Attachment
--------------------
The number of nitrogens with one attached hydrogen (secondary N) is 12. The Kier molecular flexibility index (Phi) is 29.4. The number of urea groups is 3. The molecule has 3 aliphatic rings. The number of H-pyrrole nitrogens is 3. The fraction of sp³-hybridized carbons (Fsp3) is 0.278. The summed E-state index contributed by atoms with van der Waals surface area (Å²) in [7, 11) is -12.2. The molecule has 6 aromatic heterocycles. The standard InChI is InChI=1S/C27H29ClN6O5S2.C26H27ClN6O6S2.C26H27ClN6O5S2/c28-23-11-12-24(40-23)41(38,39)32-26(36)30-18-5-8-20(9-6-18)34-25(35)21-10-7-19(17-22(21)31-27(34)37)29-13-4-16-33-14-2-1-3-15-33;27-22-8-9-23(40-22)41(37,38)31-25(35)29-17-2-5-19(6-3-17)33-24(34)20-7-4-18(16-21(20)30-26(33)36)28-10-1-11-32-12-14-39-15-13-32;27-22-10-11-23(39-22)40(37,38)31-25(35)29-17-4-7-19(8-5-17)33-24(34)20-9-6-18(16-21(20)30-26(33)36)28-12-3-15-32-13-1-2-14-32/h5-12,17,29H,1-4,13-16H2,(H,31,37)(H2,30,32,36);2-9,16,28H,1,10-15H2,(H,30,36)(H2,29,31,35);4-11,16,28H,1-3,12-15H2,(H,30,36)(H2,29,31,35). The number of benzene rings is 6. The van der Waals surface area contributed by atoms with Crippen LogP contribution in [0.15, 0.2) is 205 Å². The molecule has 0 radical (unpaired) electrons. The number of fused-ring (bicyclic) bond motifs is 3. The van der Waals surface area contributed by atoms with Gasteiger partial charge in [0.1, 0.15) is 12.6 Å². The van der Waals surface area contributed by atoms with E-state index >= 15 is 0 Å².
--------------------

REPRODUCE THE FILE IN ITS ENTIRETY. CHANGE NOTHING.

The number of nitrogens with one attached hydrogen (secondary N) is 12. The Kier molecular flexibility index (Phi) is 29.4. The number of urea groups is 3. The molecule has 3 aliphatic rings. The number of H-pyrrole nitrogens is 3. The fraction of sp³-hybridized carbons (Fsp3) is 0.278. The summed E-state index contributed by atoms with van der Waals surface area (Å²) in [7, 11) is -12.2. The molecule has 6 aromatic heterocycles. The standard InChI is InChI=1S/C27H29ClN6O5S2.C26H27ClN6O6S2.C26H27ClN6O5S2/c28-23-11-12-24(40-23)41(38,39)32-26(36)30-18-5-8-20(9-6-18)34-25(35)21-10-7-19(17-22(21)31-27(34)37)29-13-4-16-33-14-2-1-3-15-33;27-22-8-9-23(40-22)41(37,38)31-25(35)29-17-2-5-19(6-3-17)33-24(34)20-7-4-18(16-21(20)30-26(33)36)28-10-1-11-32-12-14-39-15-13-32;27-22-10-11-23(39-22)40(37,38)31-25(35)29-17-4-7-19(8-5-17)33-24(34)20-9-6-18(16-21(20)30-26(33)36)28-12-3-15-32-13-1-2-14-32/h5-12,17,29H,1-4,13-16H2,(H,31,37)(H2,30,32,36);2-9,16,28H,1,10-15H2,(H,30,36)(H2,29,31,35);4-11,16,28H,1-3,12-15H2,(H,30,36)(H2,29,31,35). The number of benzene rings is 6. The van der Waals surface area contributed by atoms with Crippen LogP contribution in [0.15, 0.2) is 205 Å². The molecule has 0 radical (unpaired) electrons. The number of fused-ring (bicyclic) bond motifs is 3. The van der Waals surface area contributed by atoms with Gasteiger partial charge in [0.1, 0.15) is 12.6 Å². The van der Waals surface area contributed by atoms with E-state index >= 15 is 0 Å².